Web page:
Little-Known H-E-B Shows the Way
As the post-recession era drags on, the dynamics of retailing are changing, adjusting to the new normal.
As we’ve seen lately in the pages of the Robin Report, some retailers that didn’t fare any too well in the recession are circling the wagons and shedding retail units. Opportunistically, those sites are being picked up by resiient retailers that survived the recession. What we’re seeing is the classic case of the big getting bigger and stronger, and the weak continuing on a downward trajectory. Is it simply survival of the fittest? Or poor strategic planning?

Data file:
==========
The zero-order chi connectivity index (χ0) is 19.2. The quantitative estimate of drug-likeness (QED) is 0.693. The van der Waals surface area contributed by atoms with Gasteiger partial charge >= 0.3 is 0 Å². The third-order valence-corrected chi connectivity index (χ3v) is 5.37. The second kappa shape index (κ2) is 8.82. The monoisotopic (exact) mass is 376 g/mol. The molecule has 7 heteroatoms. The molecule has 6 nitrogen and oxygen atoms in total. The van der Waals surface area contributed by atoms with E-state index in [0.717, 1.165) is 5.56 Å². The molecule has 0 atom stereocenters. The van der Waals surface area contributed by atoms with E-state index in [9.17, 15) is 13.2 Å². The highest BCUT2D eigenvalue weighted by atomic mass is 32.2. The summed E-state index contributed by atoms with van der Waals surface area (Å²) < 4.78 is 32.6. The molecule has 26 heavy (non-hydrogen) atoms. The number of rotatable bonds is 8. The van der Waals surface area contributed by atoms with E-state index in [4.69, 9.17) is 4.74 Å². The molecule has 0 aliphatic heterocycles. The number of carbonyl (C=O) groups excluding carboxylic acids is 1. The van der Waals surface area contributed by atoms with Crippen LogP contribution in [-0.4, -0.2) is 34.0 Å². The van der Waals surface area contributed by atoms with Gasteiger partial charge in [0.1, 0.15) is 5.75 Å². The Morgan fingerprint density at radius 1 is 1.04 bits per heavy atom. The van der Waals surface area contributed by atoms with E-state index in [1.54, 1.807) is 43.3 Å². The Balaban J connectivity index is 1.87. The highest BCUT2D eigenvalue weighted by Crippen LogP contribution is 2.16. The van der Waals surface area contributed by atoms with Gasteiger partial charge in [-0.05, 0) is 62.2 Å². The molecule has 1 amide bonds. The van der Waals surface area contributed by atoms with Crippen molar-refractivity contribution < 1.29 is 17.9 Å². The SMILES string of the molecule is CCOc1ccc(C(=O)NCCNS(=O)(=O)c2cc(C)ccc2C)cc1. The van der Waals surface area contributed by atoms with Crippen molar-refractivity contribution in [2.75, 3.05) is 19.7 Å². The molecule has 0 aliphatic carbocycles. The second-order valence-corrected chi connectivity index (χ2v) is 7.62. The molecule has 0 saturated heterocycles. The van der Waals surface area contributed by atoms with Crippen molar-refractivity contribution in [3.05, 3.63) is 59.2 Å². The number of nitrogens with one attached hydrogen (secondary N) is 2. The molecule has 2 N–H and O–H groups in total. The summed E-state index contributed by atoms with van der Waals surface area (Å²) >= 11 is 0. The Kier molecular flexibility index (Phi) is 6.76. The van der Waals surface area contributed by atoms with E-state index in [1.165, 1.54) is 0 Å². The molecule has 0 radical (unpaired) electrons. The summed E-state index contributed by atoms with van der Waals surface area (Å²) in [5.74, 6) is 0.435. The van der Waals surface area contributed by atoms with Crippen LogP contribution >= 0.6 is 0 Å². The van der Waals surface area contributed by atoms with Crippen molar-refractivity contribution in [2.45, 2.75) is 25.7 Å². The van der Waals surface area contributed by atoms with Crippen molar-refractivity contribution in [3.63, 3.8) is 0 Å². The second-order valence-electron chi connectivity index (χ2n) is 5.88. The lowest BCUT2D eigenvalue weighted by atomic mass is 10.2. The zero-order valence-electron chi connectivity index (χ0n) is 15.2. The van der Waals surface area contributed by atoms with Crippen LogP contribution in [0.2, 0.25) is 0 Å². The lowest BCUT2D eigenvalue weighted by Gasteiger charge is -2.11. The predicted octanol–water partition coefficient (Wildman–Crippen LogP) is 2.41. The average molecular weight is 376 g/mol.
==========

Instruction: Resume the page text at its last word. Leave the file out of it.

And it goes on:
There’s another path to growth that’s increasingly being considered by clever American retailers, namely international expansion. Some retailers have long had a presence beyond America’s borders; McDonalds and Starbucks have led the way. Others are making the leap for the first time or expanding into more countries, including Bloomingdale’s, Urban Outfitters, J. Crew, Ralph Lauren, and Gap.
Yet, one strange anomaly persists in the world of retailing — and stranger still, it concerns the largest and most widespread retailing of all — food retailing, or, to be more precise, conventional supermarkets. [Read more...]